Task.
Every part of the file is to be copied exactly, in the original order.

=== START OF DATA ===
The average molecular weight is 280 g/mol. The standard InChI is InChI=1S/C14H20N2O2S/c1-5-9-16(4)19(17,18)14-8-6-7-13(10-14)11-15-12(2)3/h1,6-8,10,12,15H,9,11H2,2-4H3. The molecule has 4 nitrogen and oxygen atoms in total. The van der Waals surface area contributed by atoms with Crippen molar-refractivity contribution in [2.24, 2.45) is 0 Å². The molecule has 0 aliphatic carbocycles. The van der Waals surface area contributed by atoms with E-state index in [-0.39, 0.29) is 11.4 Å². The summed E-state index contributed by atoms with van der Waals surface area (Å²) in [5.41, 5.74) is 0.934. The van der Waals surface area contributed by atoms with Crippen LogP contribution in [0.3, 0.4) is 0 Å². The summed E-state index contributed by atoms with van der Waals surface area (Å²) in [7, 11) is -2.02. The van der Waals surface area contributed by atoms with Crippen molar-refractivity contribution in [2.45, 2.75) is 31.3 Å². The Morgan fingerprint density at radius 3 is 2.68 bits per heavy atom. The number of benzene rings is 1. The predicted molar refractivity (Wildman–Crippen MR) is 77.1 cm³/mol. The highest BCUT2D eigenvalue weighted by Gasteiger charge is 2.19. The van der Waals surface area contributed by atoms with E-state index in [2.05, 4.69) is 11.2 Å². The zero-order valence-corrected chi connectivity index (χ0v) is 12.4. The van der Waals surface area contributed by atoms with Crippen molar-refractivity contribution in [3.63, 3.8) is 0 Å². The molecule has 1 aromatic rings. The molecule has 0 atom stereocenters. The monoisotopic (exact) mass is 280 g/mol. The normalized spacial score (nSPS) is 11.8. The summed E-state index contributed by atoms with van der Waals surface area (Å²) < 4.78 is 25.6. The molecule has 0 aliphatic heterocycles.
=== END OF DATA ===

The average molecular weight is 280 g/mol. The standard InChI is InChI=1S/C14H20N2O2S/c1-5-9-16(4)19(17,18)14-8-6-7-13(10-14)11-15-12(2)3/h1,6-8,10,12,15H,9,11H2,2-4H3. The molecule has 4 nitrogen and oxygen atoms in total. The van der Waals surface area contributed by atoms with Crippen molar-refractivity contribution in [2.24, 2.45) is 0 Å². The molecule has 0 aliphatic carbocycles. The van der Waals surface area contributed by atoms with E-state index in [-0.39, 0.29) is 11.4 Å². The summed E-state index contributed by atoms with van der Waals surface area (Å²) in [5.41, 5.74) is 0.934. The van der Waals surface area contributed by atoms with Crippen LogP contribution in [0.3, 0.4) is 0 Å². The summed E-state index contributed by atoms with van der Waals surface area (Å²) in [7, 11) is -2.02. The van der Waals surface area contributed by atoms with Crippen molar-refractivity contribution in [2.45, 2.75) is 31.3 Å². The Morgan fingerprint density at radius 3 is 2.68 bits per heavy atom. The number of benzene rings is 1. The predicted molar refractivity (Wildman–Crippen MR) is 77.1 cm³/mol. The highest BCUT2D eigenvalue weighted by Gasteiger charge is 2.19. The van der Waals surface area contributed by atoms with E-state index in [2.05, 4.69) is 11.2 Å². The zero-order valence-corrected chi connectivity index (χ0v) is 12.4. The van der Waals surface area contributed by atoms with Crippen molar-refractivity contribution in [3.63, 3.8) is 0 Å². The molecule has 1 aromatic rings. The molecule has 0 atom stereocenters. The monoisotopic (exact) mass is 280 g/mol. The normalized spacial score (nSPS) is 11.8. The summed E-state index contributed by atoms with van der Waals surface area (Å²) < 4.78 is 25.6. The molecule has 0 aliphatic heterocycles.